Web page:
Somewhere north of Chivay
If one were to travel the treacherous paths through the peaks of this district, one may come across a building, carved out of the face of a sheer cliff, accessible only through a winding mountain trail that doesn’t even pause to acknowledge it. It apparently once served as a temple, though to who or what no one can say. Its pictoglyphs conform to no known South American culture and the bat-wing creatures carved into its walls bear no resemblance to any living thing. It has stood here for longer than anyone can remember, and the harsh Andean climate has done little to damage its ancient textured surface.
A few archaeological expeditions sent to the site in the early 20th century never returned. Their deaths were blamed on the treacherous conditions of the surrounding landscape and further expeditions were curtailed. Other interlopers have passed it from time to time, and a fair number have even made use of it: a gang of bank robbers took shelter from the police there in the winter of 1935, a splinter cell of Shining Path hid arms and supplies within its depth, and wonderers and vagrants of all varieties stopped to spend the night there in their wanderings.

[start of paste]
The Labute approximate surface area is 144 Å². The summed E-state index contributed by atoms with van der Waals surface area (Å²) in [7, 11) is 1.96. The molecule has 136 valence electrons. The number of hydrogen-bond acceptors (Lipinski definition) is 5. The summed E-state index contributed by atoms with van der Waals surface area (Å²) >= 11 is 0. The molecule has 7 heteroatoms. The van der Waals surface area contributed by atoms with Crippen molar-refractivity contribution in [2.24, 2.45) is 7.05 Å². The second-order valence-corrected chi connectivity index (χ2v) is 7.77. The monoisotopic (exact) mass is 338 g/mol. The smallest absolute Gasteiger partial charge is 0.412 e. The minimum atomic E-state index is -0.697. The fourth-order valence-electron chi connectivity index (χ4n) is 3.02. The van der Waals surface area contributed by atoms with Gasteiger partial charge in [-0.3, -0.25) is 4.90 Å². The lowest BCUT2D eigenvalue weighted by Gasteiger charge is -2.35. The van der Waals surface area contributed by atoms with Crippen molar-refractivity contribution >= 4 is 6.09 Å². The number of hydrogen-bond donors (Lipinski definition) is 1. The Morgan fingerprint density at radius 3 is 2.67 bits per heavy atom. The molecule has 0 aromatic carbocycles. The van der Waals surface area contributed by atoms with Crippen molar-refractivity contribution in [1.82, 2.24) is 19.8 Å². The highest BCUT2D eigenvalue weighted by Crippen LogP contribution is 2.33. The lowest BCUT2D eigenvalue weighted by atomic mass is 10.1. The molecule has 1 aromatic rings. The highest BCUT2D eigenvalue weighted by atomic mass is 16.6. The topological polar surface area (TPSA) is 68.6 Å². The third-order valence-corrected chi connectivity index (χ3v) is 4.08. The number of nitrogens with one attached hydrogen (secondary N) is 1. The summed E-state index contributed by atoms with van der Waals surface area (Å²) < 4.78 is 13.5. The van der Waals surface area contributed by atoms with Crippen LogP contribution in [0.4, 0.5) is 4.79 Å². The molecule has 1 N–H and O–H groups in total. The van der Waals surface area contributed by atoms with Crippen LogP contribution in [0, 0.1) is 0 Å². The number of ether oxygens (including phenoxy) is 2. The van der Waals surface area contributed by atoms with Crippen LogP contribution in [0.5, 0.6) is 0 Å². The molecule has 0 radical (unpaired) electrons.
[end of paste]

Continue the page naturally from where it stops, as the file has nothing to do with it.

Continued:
In some cases, nothing happened. The temple protected them from the elements and the visitors went on their way without further incident. In others, however, the interlopers disappeared… or worse, were butchered horribly with no sign of their attackers. The police found money from the 1935 robbery on snowy slopes nearly 2,000 feet down and locales spotted bills floating on the wind for months afterwards- still smeared with the robbers’ blood. Shining Path has had the most success with it, and continues to stash supplies in its hidden recesses. But none of them linger after dark, and they have never found the walled-up passages leading deeper into the temple’s interior- passages which still echo with the gurgling sighs of the temple’s original occupant.